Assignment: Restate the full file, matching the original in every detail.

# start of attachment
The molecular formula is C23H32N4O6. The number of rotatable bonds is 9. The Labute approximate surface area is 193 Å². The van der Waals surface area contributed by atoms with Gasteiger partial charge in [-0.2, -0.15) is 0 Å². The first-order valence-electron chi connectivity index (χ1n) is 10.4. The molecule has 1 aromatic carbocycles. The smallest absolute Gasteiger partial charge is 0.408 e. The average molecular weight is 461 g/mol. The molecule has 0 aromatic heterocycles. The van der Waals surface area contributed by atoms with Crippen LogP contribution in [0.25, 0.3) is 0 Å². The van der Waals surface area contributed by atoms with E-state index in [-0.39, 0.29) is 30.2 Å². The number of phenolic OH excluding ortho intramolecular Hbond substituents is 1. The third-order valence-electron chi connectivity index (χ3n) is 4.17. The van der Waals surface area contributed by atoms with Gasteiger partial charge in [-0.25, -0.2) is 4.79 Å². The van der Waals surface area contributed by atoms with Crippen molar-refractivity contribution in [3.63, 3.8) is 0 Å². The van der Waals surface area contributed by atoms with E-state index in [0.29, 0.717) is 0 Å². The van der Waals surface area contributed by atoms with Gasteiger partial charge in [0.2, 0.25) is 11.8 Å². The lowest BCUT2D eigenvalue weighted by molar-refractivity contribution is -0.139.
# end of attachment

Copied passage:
The molecular formula is C23H32N4O6. The number of rotatable bonds is 9. The Labute approximate surface area is 193 Å². The van der Waals surface area contributed by atoms with Gasteiger partial charge in [-0.2, -0.15) is 0 Å². The first-order valence-electron chi connectivity index (χ1n) is 10.4. The molecule has 1 aromatic carbocycles. The smallest absolute Gasteiger partial charge is 0.408 e. The average molecular weight is 461 g/mol. The molecule has 0 aromatic heterocycles. The van der Waals surface area contributed by atoms with Crippen LogP contribution in [0.25, 0.3) is 0 Å². The van der Waals surface area contributed by atoms with E-state index in [-0.39, 0.29) is 30.2 Å². The number of phenolic OH excluding ortho intramolecular Hbond substituents is 1. The third-order valence-electron chi connectivity index (χ3n) is 4.17. The van der Waals surface area contributed by atoms with Gasteiger partial charge in [-0.25, -0.2) is 4.79 Å². The van der Waals surface area contributed by atoms with Crippen molar-refractivity contribution in [3.63, 3.8) is 0 Å². The van der Waals surface area contributed by atoms with E-state index in [0.29, 0.717) is 0 Å². The van der Waals surface area contributed by atoms with Gasteiger partial charge in [0.2, 0.25) is 11.8 Å². The lowest BCUT2D eigenvalue weighted by molar-refractivity contribution is -0.139.